When is a Hollywood biopic not a biopic at all? When it wisely focuses on a single tension-filled and revealing episode from a remarkable life. Doing so allows for a strong, story-driven movie while avoiding the predictable ebb and flow of cradle-to-grave film biography. That's an apt description of both of these movies, which deservedly drew many Oscar nominations. Each travels back in time almost 50 years to the glorious days of unencumbered American journalism, and each explores issues and ideas that still resonate deeply today.
Capote details Truman Capote's efforts to create a new literary form - the nonfiction novel - by illuminating a horrible and senseless true-life multiple murder with his book In Cold Blood. Philip Seymour Hoffman plays the effete, intellectual New Yorker writer who must win over the citizens of a small Kansas town - and a brutal sociopathic killer - to get to the heart of his story. Hoffman's Oscar-winning performance is a peak in an already remarkable career. The real surprise is first-time feature director Bennett Miller's economical and understated work. Capote achieves high drama from the most unlikely of sources, as most of the action takes place inside the mind of a man struggling with his private demons. Yet its ostensibly apolitical take on capital punishment connects the film squarely with today's headlines.
Good Night, and Good Luck would have been an impressive early work from any writer/director. Coming from leading Hollywood heartthrob George Clooney, it's a truly singular success. The film is an intense portrait of TV journalist Edward R. Murrow and his on-air battle with Joseph McCarthy (and the senator's infamous Communist witch-hunt). Shooting largely in close-up and often with handheld cameras, Clooney forges an original, hard-edged visual style that approaches the authority of the best documentaries. He even turns in a credible performance as Fred Friendly, Murrow's producer and partner at CBS News. But it's David Strathairn's Oscar-nominated performance as the clear-eyed Murrow that's the soul of the film.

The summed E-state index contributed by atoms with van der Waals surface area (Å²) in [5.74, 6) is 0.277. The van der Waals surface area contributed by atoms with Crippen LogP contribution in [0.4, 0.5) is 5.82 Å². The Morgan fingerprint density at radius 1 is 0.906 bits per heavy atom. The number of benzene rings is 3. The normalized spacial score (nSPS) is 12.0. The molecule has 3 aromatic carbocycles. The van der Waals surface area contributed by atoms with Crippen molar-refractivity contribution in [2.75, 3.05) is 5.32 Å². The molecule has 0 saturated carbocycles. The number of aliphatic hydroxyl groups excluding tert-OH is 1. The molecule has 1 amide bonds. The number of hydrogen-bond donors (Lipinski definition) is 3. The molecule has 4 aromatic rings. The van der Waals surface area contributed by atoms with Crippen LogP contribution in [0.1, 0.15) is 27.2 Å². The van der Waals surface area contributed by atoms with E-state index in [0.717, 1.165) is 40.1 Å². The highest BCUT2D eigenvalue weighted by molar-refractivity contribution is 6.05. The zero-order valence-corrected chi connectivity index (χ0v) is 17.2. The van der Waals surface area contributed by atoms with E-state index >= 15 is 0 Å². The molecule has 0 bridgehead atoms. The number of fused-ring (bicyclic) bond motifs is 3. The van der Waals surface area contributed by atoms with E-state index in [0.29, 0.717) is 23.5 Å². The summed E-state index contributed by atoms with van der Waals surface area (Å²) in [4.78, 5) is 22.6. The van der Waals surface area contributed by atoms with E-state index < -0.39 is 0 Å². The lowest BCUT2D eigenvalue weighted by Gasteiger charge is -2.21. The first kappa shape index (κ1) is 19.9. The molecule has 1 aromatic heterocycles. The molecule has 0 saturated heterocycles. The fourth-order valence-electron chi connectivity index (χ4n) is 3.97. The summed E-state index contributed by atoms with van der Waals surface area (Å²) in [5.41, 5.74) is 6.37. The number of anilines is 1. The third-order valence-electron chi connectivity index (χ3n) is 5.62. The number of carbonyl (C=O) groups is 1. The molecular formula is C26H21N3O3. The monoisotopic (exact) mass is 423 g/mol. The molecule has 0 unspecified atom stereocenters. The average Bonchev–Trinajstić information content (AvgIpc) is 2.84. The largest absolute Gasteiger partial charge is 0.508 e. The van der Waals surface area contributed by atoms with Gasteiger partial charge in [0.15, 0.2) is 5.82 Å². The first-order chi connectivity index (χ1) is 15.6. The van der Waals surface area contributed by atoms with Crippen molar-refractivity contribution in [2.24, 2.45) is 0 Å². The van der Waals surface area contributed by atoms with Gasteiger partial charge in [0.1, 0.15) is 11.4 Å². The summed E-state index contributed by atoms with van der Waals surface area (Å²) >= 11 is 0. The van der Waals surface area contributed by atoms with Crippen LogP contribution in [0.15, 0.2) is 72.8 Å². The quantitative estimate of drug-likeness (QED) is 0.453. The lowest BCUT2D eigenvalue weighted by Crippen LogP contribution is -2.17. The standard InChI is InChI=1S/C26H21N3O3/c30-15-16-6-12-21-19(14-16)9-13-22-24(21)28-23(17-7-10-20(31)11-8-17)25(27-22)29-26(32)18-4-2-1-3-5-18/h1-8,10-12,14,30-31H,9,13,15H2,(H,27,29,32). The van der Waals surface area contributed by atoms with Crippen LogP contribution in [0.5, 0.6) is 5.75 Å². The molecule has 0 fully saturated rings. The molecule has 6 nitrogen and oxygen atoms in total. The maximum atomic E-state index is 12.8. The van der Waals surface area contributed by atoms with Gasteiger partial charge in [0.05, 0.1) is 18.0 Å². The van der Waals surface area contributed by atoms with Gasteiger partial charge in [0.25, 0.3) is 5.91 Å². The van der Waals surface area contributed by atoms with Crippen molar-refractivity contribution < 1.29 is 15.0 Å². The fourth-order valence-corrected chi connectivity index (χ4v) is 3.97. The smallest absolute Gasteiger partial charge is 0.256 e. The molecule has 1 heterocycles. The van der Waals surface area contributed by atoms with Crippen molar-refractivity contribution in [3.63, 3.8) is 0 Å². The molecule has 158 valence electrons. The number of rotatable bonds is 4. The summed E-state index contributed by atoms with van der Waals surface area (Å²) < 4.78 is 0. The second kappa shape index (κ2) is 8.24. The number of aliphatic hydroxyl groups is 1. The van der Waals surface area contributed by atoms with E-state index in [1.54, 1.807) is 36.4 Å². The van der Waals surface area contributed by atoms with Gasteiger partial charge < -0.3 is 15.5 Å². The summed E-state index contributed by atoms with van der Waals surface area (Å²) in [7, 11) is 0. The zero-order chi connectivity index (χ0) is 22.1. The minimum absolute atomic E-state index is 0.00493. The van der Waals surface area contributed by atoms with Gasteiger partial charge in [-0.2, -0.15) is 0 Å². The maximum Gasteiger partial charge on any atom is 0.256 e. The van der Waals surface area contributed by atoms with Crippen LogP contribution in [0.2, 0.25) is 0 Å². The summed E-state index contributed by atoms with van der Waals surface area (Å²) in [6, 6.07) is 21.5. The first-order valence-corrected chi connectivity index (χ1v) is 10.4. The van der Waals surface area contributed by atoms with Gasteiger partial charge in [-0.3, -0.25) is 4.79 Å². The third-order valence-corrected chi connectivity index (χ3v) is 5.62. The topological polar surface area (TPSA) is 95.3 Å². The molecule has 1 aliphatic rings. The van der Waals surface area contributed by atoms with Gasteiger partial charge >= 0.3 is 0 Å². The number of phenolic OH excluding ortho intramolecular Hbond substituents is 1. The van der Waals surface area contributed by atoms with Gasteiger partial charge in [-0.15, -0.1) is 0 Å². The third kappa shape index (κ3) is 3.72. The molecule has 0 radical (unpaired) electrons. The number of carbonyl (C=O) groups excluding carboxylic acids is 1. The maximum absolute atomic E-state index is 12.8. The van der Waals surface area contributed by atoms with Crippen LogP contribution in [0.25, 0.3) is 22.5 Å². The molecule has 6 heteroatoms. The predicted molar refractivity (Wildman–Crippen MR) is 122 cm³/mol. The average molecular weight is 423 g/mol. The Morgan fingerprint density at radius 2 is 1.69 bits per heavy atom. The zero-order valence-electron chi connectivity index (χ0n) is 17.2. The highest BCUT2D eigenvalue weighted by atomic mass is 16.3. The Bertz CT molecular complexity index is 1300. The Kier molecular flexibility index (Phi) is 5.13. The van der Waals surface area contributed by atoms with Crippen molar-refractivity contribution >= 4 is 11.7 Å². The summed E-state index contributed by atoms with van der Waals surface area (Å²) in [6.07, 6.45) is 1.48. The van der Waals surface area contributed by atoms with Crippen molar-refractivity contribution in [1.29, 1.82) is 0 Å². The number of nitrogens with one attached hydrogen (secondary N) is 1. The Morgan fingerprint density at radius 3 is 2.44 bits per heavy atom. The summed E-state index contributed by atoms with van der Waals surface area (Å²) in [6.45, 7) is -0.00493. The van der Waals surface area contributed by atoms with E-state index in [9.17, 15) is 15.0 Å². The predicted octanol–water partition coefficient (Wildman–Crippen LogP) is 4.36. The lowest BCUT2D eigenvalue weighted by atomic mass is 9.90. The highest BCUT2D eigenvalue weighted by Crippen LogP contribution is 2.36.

Good Night clearly comes out ahead on DVD. The transfer is a pleasure to behold, with its impeccable contrast and breathtaking detail. All the power of cinematographer Robert Elswit's stark, cigarette-smoke-infused black-and-white images comes through, even as they blend seamlessly with the archival footage of McCarthy and others. In comparison, Capote's picture looks soft and a little jittery, and it seems to have special trouble with the extra detail of the wide outdoor shots, showing some digital smearing. Color rendition also comes across as needlessly muted, though Miller hardly intended the movie to hinge on lavish visuals. In any case, Capote is simply too engrossing for these flaws to call much attention to themselves. Both discs have extremely low-key sound mixes, which send very little to the surround channels in an apparent effort to focus all attention on dialogue and the incidental effects up front.
Good Night is a little light on extras. A 15-minute featurette serves up the usual on-set interviews and footage (but with a special emphasis on historical accuracy and the contributions of Murrow's surviving family to the film). With its relentlessly deadpan humor, the commentary by Clooney and producer/co-screenwriter/actor Grant Heslov sounds like two old friends goofing around, though it does provide a nice counterpoint to a very serious film. Capote's DVD has three featurettes totaling 40 minutes. The first gracefully illuminates the real-life writer, and the other two are solid making-of segments. The only disappointments are the two commentaries, each featuring director Miller - paired with Hoffman in one and cinematographer Adam Kimmel in the other. Both tracks are remarkably low-energy, leaving the distinct impression that everyone involved would rather let this film speak for itself. Capote: [R] English and French, Dolby Digital 5.1; letterboxed (2.35:1) and anamorphic widescreen; dual layer. Good Night: [PG] English, Dolby Digital 5.1; letterboxed (1.78:1) and anamorphic widescreen; dual layer.
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